Pathophysiology and Therapy of Vestibular Disorder2018-03-18T19:59:59+00:00

Pathophysiology and Therapy of Vestibular Disorder

Generation, Encoding, and Transmission of Vestibular Information: Function and Dysfunctions

Adaptive Mechanisms Involved in Functional Restoration

Optimization of Investigation Methods to Improve Diagnosis of Vestibular Syndromes

Team Organisation:

  • Dr Christian CHABBERT (PhD, CR CNRS, HDR, team leader)
  • Dr Brahim TIGHILET (PhD, MCU, HDR)
  • David PERICAT (AI CNRS)
  • Pr Jean-Pierre LAVIEILLE (MD, PUPH, APHM, HDR) associate member
  • Dr Marion MONTAVA (MD, PUPH, APHM) associate member
  • Audrey BOURDET (AI, SATT Sud-Est, 02/2018-01/2019)
  • Pierrick BORDIGA (PhD candidate 09/2015-08/2018)
  • Guillaume RASTOLDO (PhD candidate 01/2016-12/2018)
  • Emna MAROUANE (PhD candidate 01/2018-12/2020)
  • Frédéric XAVIER (PhD candidate 12/2017-11/2020)

Research Topics:

Vestibular pathologies are characterized by unpredictable episodes of vertigo, accompanied by postural imbalance, and loss of gaze fixation during movement. They are often also accompanied by dizziness and nausea. These pathologies can be highly disabling, notably because, when they are recurrent, they may lead to psychological and social isolation. In France and the USA, vestibular pathologies represent the third most numerous reason for consulting a physician and 5% of hospital emergencies. Due to their high prevalence, vestibular disorders constitute a significant burden on our health care system. Therapeutic solutions for these pathologies lack specificity and efficacy. This is due to both the lack of knowledge of the pathophysiological mechanisms underlying the different vestibular disorders and the lack of biomarkers to discriminate vestibular impairments and properly direct therapeutic approaches. Our multidisciplinary research team including scientists, faculty teachers, engineers, and clinicians and constitutes a unique and leading structure for the study of the basic mechanisms of vestibular function, thereby meeting a pressing medical need in the field of otoneurology, notably by means of a bench-to-bedside approach.

Scientific Guidelines and Strategy

Over the 2018-2022 period, benefiting from its unique position at the interface between scientific research, clinical research, and industrial transfer, the team aims to:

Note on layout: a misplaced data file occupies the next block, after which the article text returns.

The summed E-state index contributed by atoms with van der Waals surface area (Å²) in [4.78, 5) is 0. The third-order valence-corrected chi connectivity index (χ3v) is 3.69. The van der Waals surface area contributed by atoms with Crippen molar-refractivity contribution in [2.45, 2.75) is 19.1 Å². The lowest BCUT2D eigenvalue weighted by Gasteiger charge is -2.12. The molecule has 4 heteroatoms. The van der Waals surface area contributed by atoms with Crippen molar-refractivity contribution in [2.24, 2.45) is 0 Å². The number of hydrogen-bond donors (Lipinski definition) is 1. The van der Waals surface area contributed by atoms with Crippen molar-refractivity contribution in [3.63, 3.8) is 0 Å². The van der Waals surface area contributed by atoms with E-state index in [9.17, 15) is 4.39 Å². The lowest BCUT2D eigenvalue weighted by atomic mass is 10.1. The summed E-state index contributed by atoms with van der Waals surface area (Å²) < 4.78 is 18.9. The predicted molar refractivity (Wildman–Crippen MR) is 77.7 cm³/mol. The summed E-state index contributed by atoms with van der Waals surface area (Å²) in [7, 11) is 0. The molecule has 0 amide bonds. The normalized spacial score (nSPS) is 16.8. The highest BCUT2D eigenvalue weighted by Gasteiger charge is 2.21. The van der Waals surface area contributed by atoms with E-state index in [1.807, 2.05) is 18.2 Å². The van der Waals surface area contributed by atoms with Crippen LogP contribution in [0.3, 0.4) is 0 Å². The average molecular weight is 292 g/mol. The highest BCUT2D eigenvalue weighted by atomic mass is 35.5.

• Establish a technology platform unique in Europe combining studies on animal models and patients
  • Decipher the basic mechanisms underlying vestibular disorders and functional restoration
  • Promote outstanding research resulting in high-level scientific production
  • Develop better-targeted and more efficient therapeutic tools against vestibular disorders
  • Become a key player in clinical transfer in order to have a greater impact on the management of balance disorders
  • Promote education on the balance function and vestibular disorders
  • Promote the visibility of research in otoneurology and foster the appeal of this scientific area in order to encourage the recruitment of the best researchers and students, and to obtain academic and private sector funding

Team-Work and Collaborative Environment

Our team works in a highly collaborative experimental environment, associating in vitro and in vivo techniques including original study models and methods, and advanced technologies already mastered by the team members and available on the website of the Fédération 3C, with the University hospital ENT department of the Assistance Publique des Hôpitaux de Marseille (APHM) at the Hôpital de la Conception (team specialized in medical otology and surgery and hearing and balance experimental setups). The team’s working strategy is based on the development and full exploration of animal models of vestibular disorders. The search for the pathogenic and neurophysiological supports of the observed symptoms is carried down to cellular and molecular levels. The team benefits from a strong interaction between scientists and clinicians at different levels of the work chain, from the phase of experimental design, up to potential clinical and industrial transfer. Collaboration with clinicians from the ENT service of the Hôpital de la Conception offers the opportunity, in accordance with good practice in clinical research, to check the validity of new diagnostic tests or evaluation of the different pathologies and different clinical situations in dizziness, to test the benefits on vestibular disorders of the development of medical devices, and to assess the therapeutic action of new antivertigo drugs.